NEW YORK CITY (WABC) -- The rift between New York City Mayor Eric Adams and Governor Kathy Hochul appears to be widening amid the ongoing migrant crisis which has pushed the city to its limits.
Homeland Security's list of recommendations to the city on how to handle the migrant crisis has City Hall frustrated.
Federal money or expedited work authorizations, resources Mayor Adams has been begging for, were not offered, but the mayor on Tuesday, saved most of his fire for Governor Hochul.
Adams came out swinging in mid-season form.
"I'm just really baffled that very smart people believe that this is sustainable for New York City," Adams said.
Those comments, made while speaking at a breakfast at the New York Law School, were about Governor Hochul refusing to force other counties to take in asylum seekers.
Then later at City Hall, the cracks in their partnership apparently deepened.
The Department of Homeland Security on Tuesday, offered 11 federal sites, many of them outside the city, to potentially house migrants.
This was Governor Hochul last week on housing migrants upstate.
"The city of New York and the Coalition for the Homeless signed an agreement that the city would provide shelter to anyone who seeks it," Governor Hochul said last week about housing migrants upstate. "This is an agreement that does not apply to the state's other 57 counties. Which is one of the reasons we cannot and will not force other parts of our state to shelter migrants."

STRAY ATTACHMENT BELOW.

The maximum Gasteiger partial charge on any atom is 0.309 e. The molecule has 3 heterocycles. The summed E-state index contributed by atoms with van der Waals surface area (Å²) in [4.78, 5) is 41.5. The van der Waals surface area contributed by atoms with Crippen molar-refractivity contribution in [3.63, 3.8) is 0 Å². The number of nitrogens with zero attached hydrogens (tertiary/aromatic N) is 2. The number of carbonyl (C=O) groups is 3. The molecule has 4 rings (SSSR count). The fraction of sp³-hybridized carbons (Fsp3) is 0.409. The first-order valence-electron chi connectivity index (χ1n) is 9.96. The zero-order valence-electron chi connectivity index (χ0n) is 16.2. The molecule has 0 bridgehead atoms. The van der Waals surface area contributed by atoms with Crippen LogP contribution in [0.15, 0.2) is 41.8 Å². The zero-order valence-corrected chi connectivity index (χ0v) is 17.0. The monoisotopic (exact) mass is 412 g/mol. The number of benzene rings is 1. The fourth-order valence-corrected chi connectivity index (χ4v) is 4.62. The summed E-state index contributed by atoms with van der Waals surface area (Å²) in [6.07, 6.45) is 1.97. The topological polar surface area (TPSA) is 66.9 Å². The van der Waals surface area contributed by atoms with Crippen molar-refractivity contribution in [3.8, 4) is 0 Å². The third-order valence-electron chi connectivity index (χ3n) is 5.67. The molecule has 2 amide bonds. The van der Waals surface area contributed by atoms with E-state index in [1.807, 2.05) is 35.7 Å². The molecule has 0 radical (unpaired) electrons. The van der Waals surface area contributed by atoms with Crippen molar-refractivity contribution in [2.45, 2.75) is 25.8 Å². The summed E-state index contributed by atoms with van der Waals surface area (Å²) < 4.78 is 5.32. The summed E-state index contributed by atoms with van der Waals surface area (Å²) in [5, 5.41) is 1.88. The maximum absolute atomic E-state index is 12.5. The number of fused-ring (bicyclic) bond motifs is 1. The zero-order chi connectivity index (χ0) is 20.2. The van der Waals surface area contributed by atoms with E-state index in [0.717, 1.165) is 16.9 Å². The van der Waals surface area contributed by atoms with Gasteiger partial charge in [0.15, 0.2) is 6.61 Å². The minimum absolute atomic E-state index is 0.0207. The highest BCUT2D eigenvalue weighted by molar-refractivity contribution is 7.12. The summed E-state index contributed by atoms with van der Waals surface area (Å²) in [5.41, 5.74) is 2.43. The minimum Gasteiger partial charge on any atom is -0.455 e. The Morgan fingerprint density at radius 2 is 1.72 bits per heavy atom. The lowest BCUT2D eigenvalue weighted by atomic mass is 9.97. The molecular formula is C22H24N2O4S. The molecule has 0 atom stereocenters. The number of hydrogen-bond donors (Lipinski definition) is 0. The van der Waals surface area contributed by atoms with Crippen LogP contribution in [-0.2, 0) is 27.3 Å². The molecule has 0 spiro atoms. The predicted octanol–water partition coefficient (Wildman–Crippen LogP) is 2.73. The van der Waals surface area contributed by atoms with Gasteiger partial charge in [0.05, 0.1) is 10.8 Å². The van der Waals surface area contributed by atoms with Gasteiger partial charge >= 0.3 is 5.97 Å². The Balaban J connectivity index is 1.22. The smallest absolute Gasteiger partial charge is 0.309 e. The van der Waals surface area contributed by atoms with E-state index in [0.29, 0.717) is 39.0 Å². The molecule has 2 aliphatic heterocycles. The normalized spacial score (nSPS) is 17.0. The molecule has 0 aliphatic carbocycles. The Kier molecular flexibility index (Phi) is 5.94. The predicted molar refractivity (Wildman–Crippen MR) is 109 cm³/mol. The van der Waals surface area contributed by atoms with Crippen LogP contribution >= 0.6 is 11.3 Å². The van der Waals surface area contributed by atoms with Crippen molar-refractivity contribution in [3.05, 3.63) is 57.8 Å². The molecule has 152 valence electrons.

But Mayor Adams says that's a "failed plan."
"If the national leaders are saying we're not going to stop the flow, that's a failed plan," he said. "And if the state leaders are saying it must stay in New York City, it's a failed plan."
When asked if he would go against the governor and send migrants upstate, the mayor made his intentions crystal clear.
"If I get permission from the federal government, we're going to use that," he said. "We are going to use any state that is available to take the pressure off New York City residents."
Eyewitness News reached out to the Governor's Office for a response.
A spokesperson declined comment, but the rift between the Democratic mayor, the Democratic governor and the Democratic president appears to be widening.
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